An independent review into the training and support of healthcare assistants has been announced by the Health Secretary.
Led by The Times journalist Camilla Cavendish, the review will look into how healthcare assistants can have the training and support they need to provide care at “the highest standards”.
Health Secretary Jeremy Hunt said: “We want everyone receiving treatment and support across the health and care sector to get the most safe, effective and compassionate care.
“We need to make sure that the staff tasked with carrying out some of the most personal and fundamental jobs have the skills, values and behaviours needed to provide this.”
Cavendish will report back to the government at the end of May, after agreeing to conduct the review, which will draw on the lessons from the Francis report.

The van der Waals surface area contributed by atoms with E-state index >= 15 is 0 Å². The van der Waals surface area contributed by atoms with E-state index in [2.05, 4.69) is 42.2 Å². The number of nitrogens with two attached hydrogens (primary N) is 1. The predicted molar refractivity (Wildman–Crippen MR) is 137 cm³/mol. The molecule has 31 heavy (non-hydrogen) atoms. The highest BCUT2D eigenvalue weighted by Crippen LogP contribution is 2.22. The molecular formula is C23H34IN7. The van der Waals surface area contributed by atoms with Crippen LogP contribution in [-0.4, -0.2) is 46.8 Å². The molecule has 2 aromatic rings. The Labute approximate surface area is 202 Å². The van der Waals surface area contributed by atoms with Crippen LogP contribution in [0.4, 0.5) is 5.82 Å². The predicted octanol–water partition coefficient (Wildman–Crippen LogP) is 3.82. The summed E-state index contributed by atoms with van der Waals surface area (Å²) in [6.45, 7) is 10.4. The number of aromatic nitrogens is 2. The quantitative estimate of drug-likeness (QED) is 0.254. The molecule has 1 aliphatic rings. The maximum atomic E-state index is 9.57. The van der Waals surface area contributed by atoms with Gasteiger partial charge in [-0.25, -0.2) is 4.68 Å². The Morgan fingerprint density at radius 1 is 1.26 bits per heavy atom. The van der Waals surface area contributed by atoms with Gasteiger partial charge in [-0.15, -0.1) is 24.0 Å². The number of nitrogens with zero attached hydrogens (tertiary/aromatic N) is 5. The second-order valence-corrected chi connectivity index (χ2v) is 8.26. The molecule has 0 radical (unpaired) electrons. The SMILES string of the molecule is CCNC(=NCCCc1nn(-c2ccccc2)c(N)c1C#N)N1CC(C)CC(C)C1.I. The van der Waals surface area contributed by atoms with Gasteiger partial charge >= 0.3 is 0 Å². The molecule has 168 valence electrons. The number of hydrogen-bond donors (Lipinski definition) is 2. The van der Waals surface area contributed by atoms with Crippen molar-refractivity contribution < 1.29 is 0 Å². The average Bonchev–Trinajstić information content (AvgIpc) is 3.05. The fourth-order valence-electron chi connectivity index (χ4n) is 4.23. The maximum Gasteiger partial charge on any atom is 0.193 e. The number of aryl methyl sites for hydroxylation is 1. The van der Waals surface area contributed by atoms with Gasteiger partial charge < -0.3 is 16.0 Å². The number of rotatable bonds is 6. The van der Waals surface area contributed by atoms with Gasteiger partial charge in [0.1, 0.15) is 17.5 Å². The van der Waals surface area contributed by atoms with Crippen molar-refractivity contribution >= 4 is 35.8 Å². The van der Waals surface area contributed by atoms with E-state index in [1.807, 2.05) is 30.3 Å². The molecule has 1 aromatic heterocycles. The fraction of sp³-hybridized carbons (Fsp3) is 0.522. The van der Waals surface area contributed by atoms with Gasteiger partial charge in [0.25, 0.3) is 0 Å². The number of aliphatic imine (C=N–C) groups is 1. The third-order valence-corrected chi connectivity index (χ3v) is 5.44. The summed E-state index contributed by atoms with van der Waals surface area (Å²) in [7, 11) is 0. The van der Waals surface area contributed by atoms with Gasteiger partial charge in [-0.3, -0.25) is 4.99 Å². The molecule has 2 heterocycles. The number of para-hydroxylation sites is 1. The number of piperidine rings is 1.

The journalist was described as having “a long-standing and strong interest” in the quality of care and compassion in health and social care, by Jeremy Hunt.
Cavendish said she is “delighted” to lead the review, which will also look into how recruitment can be “strengthened”.
“Feeding an elderly sick person, turning them and avoiding pressure sores are skilled tasks,” she said.
“There are more care assistants than nurses in this country, many of us will rely on them in old age, and we need them to be as good as they can possibly be."
Review ‘hugely significant’
The Royal College of Nursing (RCN) said the review would be “hugely significant” for improving care.
Dr Peter Carter, RCN chief executive and general secretary said: “This review must build on the recommendations made by the Francis Inquiry, which was very clear that registration must go alongside improvements in training if care is to be improved across the board.”
The RCN said it has worked closely with Skills for Health and Skills for Care to set out training standards that are needed.
But “without mandatory regulation” RCN claims there is a danger “unsuitable” staff could move between employers unchecked.